Financial experts analyze hotel consolidation
11 FEBRUARY 2016 8:10 AM
Experts on the 2016 Americas Lodging Investment Summit IREFAC panel say distribution challenges will continue to drive brand consolidation for hotels.
LOS ANGELES—Consolidation continues to be the hot-button topic for discussion within the hotel industry.
In the wake of planned mergers between Marriott International and Starwood Hotels & Resorts Worldwide, and AccorHotels and FRHI Holdings Limited, hoteliers want to make sense of what those deals mean and if more could be coming down the pike.
So panelists during a recent Industry Real Estate Finance Advisory Council panel at the 2016 Americas Lodging Investment Summit set to unpack those issues.
Breaking down Accor-FRHI
Jackson Hsieh, MD and vice chairman for real estate at Morgan Stanley, said he believes much of the movement toward brand consolidation has been driven by distribution issues.
“Everybody is facing the same issue,” Hsieh said. Online travel agencies “are taking an increasing part of the pie. So, if you have more brands, more distribution, more clients, I think that gives you a bigger seat at the table.”
Hsieh’s company is acting as financial advisers for FRHI throughout the process that leads to a planned merger with AccorHotels. Pressed by moderators for details on who was in on the bidding process, Hsieh wouldn’t budge. But he did admit Chinese capital didn’t play as big of a part in the process as he had originally expected it might.
“I’m not surprised by Accor being the winner given their lack of North American presence in upper upscale,” he said. “They knew (Fairmont) was a critical brand for what they wanted to do. They were a logical (buyer). We tried to look at Chinese buyers, but the problem was being certain where their money was. They had regulatory issues getting their cash out. It was challenging for us to really rely on them in the end.”
Because the Fairmont sale process was running concurrently with the Marriott/Starwood deal, Hsieh said he knew the latter would affect the former.
“We knew whoever didn’t win Starwood probably would want to do the Fairmont acquisition,” he said.
Hsieh said most of the major brand companies had interest in FRHI in one way or another, but he didn’t get the kind of interest he expected from some. He said they identified three major players going into the sale process that they expected to make a run at FRHI, but only one of those three ended up seriously competing to buy the company.
A look at Marriott-Starwood
Anthony Capuano, EVP and global chief development officer for Marriott International, gave a small glimpse into the thinking behind his company’s deal in progress with Starwood. He said gaining control of Starwood’s assets seemed appealing from the get-go, but the price tag made it unfeasible.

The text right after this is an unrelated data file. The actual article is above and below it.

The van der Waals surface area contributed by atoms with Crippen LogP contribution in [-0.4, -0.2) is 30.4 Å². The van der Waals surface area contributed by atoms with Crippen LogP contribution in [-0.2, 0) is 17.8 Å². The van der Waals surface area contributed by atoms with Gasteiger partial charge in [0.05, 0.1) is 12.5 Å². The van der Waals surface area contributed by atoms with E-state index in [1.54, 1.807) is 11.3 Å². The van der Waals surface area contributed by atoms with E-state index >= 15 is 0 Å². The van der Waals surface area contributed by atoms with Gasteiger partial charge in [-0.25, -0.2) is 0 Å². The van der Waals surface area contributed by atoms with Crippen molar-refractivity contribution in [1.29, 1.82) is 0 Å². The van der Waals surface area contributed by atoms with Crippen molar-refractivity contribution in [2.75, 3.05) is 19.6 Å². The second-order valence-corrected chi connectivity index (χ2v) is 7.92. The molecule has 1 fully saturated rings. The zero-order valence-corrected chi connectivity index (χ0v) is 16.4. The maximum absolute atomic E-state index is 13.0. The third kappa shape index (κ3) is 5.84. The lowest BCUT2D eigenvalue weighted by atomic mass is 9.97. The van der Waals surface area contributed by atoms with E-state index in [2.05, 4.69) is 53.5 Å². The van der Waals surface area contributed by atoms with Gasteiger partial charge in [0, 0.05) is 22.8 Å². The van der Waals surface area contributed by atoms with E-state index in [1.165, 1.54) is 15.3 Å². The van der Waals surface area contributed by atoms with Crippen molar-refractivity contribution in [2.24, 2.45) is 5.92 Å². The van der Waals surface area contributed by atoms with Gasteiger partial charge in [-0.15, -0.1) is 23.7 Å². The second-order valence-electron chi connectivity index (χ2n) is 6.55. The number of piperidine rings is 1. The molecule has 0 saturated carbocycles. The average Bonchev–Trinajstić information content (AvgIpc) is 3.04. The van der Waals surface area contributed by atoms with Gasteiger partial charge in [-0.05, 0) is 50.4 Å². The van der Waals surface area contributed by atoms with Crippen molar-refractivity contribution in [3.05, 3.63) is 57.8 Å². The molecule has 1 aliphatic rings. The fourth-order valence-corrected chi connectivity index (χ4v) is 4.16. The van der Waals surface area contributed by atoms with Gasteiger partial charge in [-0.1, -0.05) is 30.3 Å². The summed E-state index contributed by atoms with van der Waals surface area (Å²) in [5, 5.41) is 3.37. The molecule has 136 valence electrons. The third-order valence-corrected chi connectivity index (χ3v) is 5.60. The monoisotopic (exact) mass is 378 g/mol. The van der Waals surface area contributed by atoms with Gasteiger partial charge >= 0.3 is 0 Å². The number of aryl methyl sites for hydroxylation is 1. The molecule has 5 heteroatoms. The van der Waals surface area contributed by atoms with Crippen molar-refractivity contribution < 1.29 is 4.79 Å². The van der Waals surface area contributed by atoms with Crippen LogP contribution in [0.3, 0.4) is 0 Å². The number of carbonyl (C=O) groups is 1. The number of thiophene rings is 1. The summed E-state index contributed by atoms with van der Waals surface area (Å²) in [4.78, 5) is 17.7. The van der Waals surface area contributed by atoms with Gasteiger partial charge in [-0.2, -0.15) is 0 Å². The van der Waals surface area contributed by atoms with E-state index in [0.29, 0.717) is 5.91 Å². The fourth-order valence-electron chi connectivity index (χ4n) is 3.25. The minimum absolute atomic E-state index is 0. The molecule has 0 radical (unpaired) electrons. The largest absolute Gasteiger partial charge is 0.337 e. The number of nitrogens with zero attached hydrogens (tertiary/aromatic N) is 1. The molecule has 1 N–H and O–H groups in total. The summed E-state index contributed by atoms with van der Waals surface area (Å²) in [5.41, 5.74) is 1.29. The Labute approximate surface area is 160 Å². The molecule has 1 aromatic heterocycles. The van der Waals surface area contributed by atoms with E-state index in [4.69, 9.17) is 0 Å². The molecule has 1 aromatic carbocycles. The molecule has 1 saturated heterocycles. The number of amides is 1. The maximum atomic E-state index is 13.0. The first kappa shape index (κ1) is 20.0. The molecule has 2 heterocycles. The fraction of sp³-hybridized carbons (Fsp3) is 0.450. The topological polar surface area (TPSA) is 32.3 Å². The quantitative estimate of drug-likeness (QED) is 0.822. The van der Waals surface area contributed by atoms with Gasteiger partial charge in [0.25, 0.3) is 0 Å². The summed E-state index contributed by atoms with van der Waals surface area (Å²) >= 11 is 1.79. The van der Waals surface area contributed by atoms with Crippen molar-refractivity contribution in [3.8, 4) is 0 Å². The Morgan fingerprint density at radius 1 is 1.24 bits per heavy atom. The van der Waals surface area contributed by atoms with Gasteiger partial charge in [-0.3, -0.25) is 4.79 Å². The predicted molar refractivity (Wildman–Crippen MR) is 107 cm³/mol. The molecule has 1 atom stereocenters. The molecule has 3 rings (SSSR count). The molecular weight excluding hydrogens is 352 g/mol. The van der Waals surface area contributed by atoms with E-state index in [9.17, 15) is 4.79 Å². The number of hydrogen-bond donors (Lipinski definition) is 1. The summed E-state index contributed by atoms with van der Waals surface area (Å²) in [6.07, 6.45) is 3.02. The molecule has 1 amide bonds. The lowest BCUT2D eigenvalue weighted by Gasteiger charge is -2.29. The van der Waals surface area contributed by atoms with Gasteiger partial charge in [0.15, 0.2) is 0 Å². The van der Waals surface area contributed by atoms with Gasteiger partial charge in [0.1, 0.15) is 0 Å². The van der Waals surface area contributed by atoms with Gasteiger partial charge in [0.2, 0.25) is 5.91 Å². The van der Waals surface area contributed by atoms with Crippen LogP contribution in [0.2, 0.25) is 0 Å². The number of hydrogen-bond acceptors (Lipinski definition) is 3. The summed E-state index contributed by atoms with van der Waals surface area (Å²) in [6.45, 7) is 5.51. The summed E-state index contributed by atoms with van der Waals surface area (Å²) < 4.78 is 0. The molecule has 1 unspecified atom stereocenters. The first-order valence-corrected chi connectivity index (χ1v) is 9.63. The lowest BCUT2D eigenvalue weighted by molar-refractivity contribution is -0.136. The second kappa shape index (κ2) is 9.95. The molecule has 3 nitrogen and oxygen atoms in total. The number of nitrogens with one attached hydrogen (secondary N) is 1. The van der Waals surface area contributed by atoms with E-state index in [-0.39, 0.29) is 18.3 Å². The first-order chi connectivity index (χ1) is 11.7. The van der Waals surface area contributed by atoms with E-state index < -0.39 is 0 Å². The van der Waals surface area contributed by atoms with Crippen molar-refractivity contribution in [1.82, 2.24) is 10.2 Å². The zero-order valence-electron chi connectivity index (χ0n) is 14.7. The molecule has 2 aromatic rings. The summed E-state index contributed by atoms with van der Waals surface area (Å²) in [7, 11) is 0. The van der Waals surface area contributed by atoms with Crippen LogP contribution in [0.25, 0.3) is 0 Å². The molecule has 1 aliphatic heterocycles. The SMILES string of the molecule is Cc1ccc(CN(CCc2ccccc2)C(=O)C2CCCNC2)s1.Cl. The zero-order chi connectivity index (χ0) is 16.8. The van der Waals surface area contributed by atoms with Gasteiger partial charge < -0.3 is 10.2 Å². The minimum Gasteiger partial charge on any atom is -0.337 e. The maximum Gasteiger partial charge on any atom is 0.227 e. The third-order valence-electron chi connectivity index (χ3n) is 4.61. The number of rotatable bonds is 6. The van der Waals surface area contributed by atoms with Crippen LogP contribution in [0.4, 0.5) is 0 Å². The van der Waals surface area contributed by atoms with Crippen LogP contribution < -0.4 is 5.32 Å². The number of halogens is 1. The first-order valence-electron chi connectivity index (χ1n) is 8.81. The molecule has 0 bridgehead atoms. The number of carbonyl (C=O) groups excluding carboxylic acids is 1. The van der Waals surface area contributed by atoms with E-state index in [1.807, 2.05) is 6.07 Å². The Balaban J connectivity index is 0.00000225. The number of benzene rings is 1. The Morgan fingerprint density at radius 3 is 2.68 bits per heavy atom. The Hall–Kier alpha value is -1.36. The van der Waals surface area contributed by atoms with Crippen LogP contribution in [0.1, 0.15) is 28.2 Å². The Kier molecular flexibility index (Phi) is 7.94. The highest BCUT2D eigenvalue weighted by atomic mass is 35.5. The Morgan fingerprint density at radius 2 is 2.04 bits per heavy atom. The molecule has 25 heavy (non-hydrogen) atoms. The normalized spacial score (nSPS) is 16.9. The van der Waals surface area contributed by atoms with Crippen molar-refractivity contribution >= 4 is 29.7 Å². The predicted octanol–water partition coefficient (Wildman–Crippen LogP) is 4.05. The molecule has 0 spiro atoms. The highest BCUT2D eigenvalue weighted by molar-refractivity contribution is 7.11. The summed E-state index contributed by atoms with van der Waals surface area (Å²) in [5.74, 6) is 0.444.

“At the outset, with the relative stock prices, the economics didn’t work for us,” Capuano said. “Toward the tail end of the process, the movement in stock price made it an attractive opportunity for us.”
Capuano said the deal took place after negotiating a new contract with Expedia, and he noted that timing wasn’t a coincidence.
“It was an important reminder for us about the rapid evolution of the distribution landscape and the importance of scale in the future,” Capuano said.
Hsieh said the Starwood-Marriott deal will go down as a landmark merger for the hotel industry.
“This is the real, true, first large-scale, multi-branded true merger,” he said. “This is a first.”
Panelists said the industry should brace for further consolidation in 2016 and beyond, as OTA pressures show no sign of going away.
Mark W. Elliott, president of Hodges Ward Elliott, said the fact that the hotel industry is made up of many small players, particularly in comparison to the OTAs, will fuel that fire.
“We still have a lot of different hotel brands, but if you look the OTAs, there’s two: Expedia and Priceline,” Elliott said. “It’s still a very fragmented market.”
Hsieh said ultimately he sees three big hotel brand companies emerging from the scrum, similar to the airlines.
The question that remains is which companies those will be.
“There are a lot of combinations that are out there,” he said. “Hyatt and (Intercontinental Hotels Group) on paper would be very interesting. They bring a lot to the table there.”
Michael Murphy, head of lodging and leisure capital for First Fidelity Companies, said there are two clear favorites among hotel companies today in the capital markets: Marriott and Hilton. He said today there is no clear third place, and that might drive some companies to consolidate to try to claim that mantle.
“I think it’s interesting to think about these combinations and what their ramifications are for the consumer market,” Murphy said. “But when you think about what makes them go, it’s the capital markets.”
Murphy did say, though, that he doesn’t foresee a wave of consolidation among REITs, which have been struggling on the stock markets but thriving in terms of operations.
“The whole category has been punished for some reason,” he said. “The returns are actually pretty outstanding.”
Hsieh said cash deals for REITs likely won’t happen, but he believes stock-for-stock transactions are still a possibility.
“We’ve seen them in other sectors—retail, multifamily and office,” he said.
He said the problem with REIT consolidation is they don’t realize the same kind of synergies that brand-based deals do and don’t impact things like distribution.